Program Outline: 

Day 1: (9:30 am - 5:30 pm)

- Introduction to Ceramics and Glasses, Evolution of Functional Ceramics from Broader Perspective
- Ceramic and Glass Materials: Energy and Information Market Landscape; Emerging Trends
- Ceramic Manufacturing: Powder Synthesis Routes & Science of Colloidal Processing

Lunch: Participants introduction; course schedule discussion

- Ceramic Manufacturing: Forming of Ceramics and Sintering

Lab 1: Ceramic Processing

Evening & Social Event: Networking Reception

Day 2: (9:30 am - 5:30 pm)

- Ceramic Basics: Understanding Ceramic and Glass Structures & Opportunities for Engineering
- Ceramic Basics II: Defect Engineering of Ceramics
- Ceramic Basics III: Mass and Charge Transport Design

Lunch: Networking and Discussion on Industry Applications and Needs

- Ceramic Basics IV: Electrochemistry

Lab 2: Design of Ceramics with Electrochemical Functions

Day 3: (9:30 am - 5:30 pm)

- Group Short Presentation 5min Elevator Pitch Each
- Ceramic Manufacturing: Thin Film Design and Engineering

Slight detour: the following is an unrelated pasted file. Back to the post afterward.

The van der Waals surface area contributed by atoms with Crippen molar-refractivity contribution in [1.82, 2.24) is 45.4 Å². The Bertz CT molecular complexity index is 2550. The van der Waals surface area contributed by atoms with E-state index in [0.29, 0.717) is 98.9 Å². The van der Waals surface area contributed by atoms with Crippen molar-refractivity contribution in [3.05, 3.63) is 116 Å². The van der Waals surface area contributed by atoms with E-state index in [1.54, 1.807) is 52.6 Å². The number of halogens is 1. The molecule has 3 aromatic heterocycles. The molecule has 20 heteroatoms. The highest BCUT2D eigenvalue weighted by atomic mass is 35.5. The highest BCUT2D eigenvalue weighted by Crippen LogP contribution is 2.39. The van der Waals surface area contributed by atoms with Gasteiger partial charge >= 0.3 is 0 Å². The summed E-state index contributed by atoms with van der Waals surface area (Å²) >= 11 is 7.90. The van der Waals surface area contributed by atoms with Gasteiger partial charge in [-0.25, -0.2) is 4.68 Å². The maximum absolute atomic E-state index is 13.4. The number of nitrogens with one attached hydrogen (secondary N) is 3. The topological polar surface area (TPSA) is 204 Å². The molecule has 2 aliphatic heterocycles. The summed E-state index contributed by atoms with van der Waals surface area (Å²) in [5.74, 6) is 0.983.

- Ceramic Manufacturing: Thin Film Wet Chemical Engineering

Lunch: Networking and Discussion on Industry Applications and Needs

- Device Design and Performance Engineering Industry Focus "Energy I": Solid Oxide Fuel Cells 

Day 4: (9:30 am - 5:30 pm)

- Device Design and Performance Engineering Industry Focus "Energy II": Batteries

Lunch: Networking and Discussion on Industry Applications and Needs

- Device Design and Performance Engineering Industry Focus "Energy III": Solar to Fuel Conversion 

Lab 3: "Energy Focus on Ceramic Functional Devices": Batteries, Solid Oxide Fuel Cells and Solar-to-Fuel Conversion 

Day 5: (9:30 am - 2 pm)

- Device Design and Performance Engineering Industry Focus "Information": Memories and Neuromorphic Computing for Artificial Intelligence  

Lab 4: Ceramics for Memory and Neuromorphic Computing Applications Exemplified

Lunch: Networking and Conclusions

Course Schedule: 

Class is held 9:30 am - 5:30 pm on Monday - Thursday and 8:30 - 2 pm on Friday. There is a networking reception at 6:00 pm on Monday.




This course takes place on the MIT campus in Cambridge, Massachusetts. We can also offer this course for groups of employees at your location. Please complete the Custom Programs request form for further details.


Fundamentals: Core concepts, understandings, and tools (40%) 40
Latest Developments: Recent advances and future trends (30%) 30
Industry Applications: Linking theory and real-world (30%) 30

Delivery Methods: 

Lecture: Delivery of material in a lecture format (50%) 50
Discussion or Groupwork: Participatory learning (25%) 25
Labs: Demonstrations, experiments, simulations (25%) 25


Introductory: Appropriate for a general audience (35%) 35
Specialized: Assumes experience in practice area or field (50%) 50
Advanced: In-depth explorations at the graduate level (15%) 15